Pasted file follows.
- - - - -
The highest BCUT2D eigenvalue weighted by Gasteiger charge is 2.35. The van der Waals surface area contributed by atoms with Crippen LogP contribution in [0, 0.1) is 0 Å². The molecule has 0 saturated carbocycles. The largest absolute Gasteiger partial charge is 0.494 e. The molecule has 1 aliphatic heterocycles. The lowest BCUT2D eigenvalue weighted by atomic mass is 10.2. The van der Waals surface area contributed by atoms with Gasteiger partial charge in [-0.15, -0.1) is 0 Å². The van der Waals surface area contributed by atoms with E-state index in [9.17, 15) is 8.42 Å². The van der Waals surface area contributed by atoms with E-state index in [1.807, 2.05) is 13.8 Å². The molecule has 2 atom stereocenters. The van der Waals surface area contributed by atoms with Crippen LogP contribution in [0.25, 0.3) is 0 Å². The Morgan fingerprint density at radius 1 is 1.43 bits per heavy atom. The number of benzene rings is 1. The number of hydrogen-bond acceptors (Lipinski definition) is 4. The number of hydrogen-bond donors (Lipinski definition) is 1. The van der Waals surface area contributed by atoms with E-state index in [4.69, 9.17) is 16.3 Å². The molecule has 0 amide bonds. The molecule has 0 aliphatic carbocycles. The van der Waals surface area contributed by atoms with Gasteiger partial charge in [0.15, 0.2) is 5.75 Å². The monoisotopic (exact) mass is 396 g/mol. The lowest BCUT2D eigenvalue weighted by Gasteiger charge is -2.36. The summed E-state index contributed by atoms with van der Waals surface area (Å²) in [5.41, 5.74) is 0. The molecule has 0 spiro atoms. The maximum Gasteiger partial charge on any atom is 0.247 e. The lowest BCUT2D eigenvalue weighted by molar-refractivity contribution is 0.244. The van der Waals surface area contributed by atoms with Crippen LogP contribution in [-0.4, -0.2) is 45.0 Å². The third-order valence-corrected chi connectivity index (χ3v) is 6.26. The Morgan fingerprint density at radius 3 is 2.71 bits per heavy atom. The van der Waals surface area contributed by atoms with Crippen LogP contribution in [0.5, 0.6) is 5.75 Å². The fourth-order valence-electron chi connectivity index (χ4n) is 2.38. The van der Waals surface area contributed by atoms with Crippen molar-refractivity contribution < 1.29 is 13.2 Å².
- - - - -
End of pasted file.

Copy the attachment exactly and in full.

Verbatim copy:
The highest BCUT2D eigenvalue weighted by Gasteiger charge is 2.35. The van der Waals surface area contributed by atoms with Crippen LogP contribution in [0, 0.1) is 0 Å². The molecule has 0 saturated carbocycles. The largest absolute Gasteiger partial charge is 0.494 e. The molecule has 1 aliphatic heterocycles. The lowest BCUT2D eigenvalue weighted by atomic mass is 10.2. The van der Waals surface area contributed by atoms with Gasteiger partial charge in [-0.15, -0.1) is 0 Å². The van der Waals surface area contributed by atoms with E-state index in [9.17, 15) is 8.42 Å². The van der Waals surface area contributed by atoms with E-state index in [1.807, 2.05) is 13.8 Å². The molecule has 2 atom stereocenters. The van der Waals surface area contributed by atoms with Crippen LogP contribution in [0.25, 0.3) is 0 Å². The Morgan fingerprint density at radius 1 is 1.43 bits per heavy atom. The number of benzene rings is 1. The number of hydrogen-bond acceptors (Lipinski definition) is 4. The number of hydrogen-bond donors (Lipinski definition) is 1. The van der Waals surface area contributed by atoms with E-state index in [4.69, 9.17) is 16.3 Å². The molecule has 0 amide bonds. The molecule has 0 aliphatic carbocycles. The van der Waals surface area contributed by atoms with Gasteiger partial charge in [0.15, 0.2) is 5.75 Å². The monoisotopic (exact) mass is 396 g/mol. The lowest BCUT2D eigenvalue weighted by Gasteiger charge is -2.36. The summed E-state index contributed by atoms with van der Waals surface area (Å²) in [5.41, 5.74) is 0. The molecule has 0 spiro atoms. The maximum Gasteiger partial charge on any atom is 0.247 e. The lowest BCUT2D eigenvalue weighted by molar-refractivity contribution is 0.244. The van der Waals surface area contributed by atoms with Crippen LogP contribution in [-0.4, -0.2) is 45.0 Å². The third-order valence-corrected chi connectivity index (χ3v) is 6.26. The Morgan fingerprint density at radius 3 is 2.71 bits per heavy atom. The van der Waals surface area contributed by atoms with Crippen LogP contribution in [0.5, 0.6) is 5.75 Å². The fourth-order valence-electron chi connectivity index (χ4n) is 2.38. The van der Waals surface area contributed by atoms with Crippen molar-refractivity contribution < 1.29 is 13.2 Å².